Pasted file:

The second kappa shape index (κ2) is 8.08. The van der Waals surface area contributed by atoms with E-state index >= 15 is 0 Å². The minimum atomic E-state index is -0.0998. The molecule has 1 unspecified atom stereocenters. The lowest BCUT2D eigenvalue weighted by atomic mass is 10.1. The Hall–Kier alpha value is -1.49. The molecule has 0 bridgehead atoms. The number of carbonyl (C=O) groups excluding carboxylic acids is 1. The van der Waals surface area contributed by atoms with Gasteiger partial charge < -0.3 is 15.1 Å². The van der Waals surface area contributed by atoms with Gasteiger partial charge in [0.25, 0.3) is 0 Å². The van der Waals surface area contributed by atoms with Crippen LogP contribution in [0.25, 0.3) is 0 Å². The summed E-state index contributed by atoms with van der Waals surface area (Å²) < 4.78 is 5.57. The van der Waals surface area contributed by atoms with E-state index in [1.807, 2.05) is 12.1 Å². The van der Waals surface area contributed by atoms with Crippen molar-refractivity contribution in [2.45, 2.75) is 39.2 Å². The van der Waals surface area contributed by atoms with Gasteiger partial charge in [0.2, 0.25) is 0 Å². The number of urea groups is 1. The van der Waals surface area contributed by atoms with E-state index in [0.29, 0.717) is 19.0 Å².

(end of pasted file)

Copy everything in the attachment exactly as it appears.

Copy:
The second kappa shape index (κ2) is 8.08. The van der Waals surface area contributed by atoms with E-state index >= 15 is 0 Å². The minimum atomic E-state index is -0.0998. The molecule has 1 unspecified atom stereocenters. The lowest BCUT2D eigenvalue weighted by atomic mass is 10.1. The Hall–Kier alpha value is -1.49. The molecule has 0 bridgehead atoms. The number of carbonyl (C=O) groups excluding carboxylic acids is 1. The van der Waals surface area contributed by atoms with Gasteiger partial charge < -0.3 is 15.1 Å². The van der Waals surface area contributed by atoms with Gasteiger partial charge in [0.25, 0.3) is 0 Å². The van der Waals surface area contributed by atoms with Crippen LogP contribution in [0.25, 0.3) is 0 Å². The summed E-state index contributed by atoms with van der Waals surface area (Å²) < 4.78 is 5.57. The van der Waals surface area contributed by atoms with E-state index in [1.807, 2.05) is 12.1 Å². The van der Waals surface area contributed by atoms with Crippen molar-refractivity contribution in [2.45, 2.75) is 39.2 Å². The van der Waals surface area contributed by atoms with Gasteiger partial charge in [0.2, 0.25) is 0 Å². The number of urea groups is 1. The van der Waals surface area contributed by atoms with E-state index in [0.29, 0.717) is 19.0 Å².